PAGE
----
Jewels Quelly ’87, Owner
Shameless self-promotion, lots of organization, nerves of steel, and the ability to diversify are the keys to success as a personal chef, according to Jewels, owner of AngelFood Personal Chef Service.
From her perspective, the hardest part of being a personal chef is the need to seek “re-employment” every day. And even though she has been in business for 12 years, she continues to market herself ceaselessly—participating in Chamber of Commerce events, serving on the committees of philanthropic organizations in the area, and making public appearances at conferences. She writes a food column for the Express Times in Easton, PA that keeps her name out there, because “you never know where the next job is coming from,” she explains.
Jewels believes that with her CIA training and years of kitchen experience, menu development and food preparation is the easy part of her job.
She loves the fact that her culinary landscape changes every day and enjoys the connections she makes with people. Her clients’ needs vary and she relishes working closely with each to determine and accommodate their preferences around such things as texture, seasoning, and health issues. In fact, she feels they become almost like family to her. That’s why she’s always on call. She realizes that if a client is preparing the food at 7 p.m. and they have a question, she needs to be available to answer it then and there.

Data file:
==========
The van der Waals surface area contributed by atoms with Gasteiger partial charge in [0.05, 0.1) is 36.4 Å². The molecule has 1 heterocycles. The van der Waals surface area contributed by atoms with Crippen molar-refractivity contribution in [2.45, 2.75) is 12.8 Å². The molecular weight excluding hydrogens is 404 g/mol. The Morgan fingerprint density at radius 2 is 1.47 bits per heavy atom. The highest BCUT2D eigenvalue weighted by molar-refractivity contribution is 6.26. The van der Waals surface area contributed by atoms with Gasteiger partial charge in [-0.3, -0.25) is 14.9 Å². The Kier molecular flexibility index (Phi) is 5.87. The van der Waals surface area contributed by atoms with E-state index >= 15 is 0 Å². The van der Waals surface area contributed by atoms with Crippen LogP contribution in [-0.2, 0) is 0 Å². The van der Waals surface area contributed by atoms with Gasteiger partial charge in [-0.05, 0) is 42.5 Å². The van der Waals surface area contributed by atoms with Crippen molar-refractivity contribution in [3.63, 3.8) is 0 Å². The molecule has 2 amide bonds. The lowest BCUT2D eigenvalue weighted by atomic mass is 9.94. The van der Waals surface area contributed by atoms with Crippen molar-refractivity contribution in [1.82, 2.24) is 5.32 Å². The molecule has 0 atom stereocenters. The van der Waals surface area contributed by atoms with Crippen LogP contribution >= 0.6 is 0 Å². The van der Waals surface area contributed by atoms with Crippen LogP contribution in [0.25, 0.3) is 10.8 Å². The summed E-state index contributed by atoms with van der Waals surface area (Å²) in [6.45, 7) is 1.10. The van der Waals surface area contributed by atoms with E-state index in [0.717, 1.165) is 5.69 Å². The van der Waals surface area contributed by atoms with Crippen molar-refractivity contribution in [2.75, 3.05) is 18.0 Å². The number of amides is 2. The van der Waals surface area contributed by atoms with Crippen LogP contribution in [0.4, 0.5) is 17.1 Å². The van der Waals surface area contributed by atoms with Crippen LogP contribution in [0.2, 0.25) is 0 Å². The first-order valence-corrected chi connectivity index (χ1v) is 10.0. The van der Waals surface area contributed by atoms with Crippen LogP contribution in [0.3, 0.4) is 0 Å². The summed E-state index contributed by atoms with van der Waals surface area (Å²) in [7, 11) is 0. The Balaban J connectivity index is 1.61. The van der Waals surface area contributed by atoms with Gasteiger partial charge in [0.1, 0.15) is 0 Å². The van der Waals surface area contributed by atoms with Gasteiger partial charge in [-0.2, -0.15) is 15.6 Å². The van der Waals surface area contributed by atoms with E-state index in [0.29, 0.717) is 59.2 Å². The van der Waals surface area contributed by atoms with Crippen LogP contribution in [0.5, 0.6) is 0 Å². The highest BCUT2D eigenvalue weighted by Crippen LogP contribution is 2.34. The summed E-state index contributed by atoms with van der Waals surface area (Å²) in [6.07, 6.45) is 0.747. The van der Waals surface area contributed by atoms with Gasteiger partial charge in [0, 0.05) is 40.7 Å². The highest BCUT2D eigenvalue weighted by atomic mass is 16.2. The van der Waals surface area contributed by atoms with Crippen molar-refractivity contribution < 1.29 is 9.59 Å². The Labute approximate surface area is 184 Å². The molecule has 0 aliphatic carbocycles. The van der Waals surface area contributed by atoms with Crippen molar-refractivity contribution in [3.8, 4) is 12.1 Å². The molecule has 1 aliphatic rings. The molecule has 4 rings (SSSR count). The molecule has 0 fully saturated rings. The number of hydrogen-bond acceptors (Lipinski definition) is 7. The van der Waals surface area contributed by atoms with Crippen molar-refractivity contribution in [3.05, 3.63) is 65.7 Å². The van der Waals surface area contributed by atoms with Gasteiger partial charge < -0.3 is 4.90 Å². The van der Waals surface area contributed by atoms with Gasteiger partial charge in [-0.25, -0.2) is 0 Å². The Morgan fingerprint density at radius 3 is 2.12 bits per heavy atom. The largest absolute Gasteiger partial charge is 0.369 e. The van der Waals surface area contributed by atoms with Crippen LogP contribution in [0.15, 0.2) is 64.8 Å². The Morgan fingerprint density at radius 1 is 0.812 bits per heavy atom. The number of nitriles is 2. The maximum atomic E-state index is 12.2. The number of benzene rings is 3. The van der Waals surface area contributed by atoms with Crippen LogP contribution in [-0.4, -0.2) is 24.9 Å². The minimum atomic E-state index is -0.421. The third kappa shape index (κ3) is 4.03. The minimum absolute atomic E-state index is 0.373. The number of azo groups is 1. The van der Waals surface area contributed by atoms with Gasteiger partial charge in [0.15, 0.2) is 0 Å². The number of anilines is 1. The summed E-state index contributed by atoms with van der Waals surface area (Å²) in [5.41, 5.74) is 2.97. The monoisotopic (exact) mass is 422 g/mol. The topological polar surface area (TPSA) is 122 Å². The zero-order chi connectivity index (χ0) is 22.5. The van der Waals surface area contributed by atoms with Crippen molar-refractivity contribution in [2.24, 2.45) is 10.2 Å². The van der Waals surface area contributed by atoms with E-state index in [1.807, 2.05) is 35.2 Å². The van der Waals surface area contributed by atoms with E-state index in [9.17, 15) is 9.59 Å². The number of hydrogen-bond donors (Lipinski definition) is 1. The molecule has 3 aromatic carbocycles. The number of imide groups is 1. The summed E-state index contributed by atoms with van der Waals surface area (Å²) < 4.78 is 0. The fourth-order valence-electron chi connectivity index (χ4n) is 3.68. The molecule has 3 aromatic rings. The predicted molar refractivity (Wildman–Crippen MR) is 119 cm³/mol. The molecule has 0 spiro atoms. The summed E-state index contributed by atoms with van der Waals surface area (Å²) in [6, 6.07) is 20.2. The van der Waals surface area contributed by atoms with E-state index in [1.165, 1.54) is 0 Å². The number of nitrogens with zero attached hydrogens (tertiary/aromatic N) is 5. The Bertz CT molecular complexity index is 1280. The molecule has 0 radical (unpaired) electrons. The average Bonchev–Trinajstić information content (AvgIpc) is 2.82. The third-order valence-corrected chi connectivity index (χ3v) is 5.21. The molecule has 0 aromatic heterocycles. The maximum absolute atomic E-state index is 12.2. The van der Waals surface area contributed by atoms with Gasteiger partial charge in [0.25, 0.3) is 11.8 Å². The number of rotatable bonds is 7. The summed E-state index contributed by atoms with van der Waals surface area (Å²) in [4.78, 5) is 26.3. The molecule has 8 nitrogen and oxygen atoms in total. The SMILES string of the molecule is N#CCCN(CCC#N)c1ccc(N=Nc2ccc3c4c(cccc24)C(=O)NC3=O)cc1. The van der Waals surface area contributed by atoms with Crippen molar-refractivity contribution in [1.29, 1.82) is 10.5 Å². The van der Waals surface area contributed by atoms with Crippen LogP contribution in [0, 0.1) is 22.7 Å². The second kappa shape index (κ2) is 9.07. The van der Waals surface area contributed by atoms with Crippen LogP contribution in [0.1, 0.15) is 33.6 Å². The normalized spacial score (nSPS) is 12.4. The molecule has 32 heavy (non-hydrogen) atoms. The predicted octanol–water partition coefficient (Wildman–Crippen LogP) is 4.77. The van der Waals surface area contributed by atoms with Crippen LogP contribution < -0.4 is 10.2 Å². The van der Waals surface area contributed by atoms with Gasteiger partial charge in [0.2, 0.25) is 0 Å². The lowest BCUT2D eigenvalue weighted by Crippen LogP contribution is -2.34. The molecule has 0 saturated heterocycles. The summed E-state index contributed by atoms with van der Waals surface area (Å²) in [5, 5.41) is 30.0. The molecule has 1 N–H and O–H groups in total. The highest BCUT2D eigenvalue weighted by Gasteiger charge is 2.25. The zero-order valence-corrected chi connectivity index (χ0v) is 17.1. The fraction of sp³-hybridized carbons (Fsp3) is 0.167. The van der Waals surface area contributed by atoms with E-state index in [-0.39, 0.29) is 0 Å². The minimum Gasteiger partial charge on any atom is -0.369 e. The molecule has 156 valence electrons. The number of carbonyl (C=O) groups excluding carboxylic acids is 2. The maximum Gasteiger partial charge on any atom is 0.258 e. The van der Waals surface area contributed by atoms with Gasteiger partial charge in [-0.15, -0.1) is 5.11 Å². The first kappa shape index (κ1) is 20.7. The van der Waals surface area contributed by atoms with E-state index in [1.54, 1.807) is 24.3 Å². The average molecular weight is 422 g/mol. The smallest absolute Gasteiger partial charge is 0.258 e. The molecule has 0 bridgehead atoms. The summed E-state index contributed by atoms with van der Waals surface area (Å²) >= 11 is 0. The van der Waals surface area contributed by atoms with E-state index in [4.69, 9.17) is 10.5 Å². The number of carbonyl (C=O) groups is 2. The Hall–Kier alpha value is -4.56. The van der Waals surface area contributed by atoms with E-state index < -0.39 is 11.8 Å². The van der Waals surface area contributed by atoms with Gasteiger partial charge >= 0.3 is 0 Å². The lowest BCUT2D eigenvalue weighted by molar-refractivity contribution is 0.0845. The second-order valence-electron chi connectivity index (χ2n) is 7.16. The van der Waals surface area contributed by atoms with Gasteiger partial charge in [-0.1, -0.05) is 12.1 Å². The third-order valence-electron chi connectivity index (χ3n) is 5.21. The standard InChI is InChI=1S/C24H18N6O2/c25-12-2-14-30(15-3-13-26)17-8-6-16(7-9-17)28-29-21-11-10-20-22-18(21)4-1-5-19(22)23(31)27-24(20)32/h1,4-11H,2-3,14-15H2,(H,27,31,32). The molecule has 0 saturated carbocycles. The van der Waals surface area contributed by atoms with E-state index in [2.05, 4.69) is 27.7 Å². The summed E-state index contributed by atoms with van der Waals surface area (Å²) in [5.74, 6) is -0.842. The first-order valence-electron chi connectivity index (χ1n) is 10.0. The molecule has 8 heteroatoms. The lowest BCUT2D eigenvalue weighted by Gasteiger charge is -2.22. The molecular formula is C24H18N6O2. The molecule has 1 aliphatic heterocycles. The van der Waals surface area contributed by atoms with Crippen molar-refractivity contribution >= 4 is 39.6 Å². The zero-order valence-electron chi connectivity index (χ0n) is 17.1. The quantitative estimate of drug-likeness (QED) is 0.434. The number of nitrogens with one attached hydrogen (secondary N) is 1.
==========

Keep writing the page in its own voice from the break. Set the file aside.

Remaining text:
Two years ago, Jewels built a fully licensed commercial kitchen on the first floor of her home, allowing her yet more flexibility. She no longer has to bring all the food and paraphernalia to her clients’ kitchens to do the cooking. Now she can prepare the food and simply deliver. Despite the many challenges of her work, anyone who talks to Jewels knows she is having the time of her life, making food personal.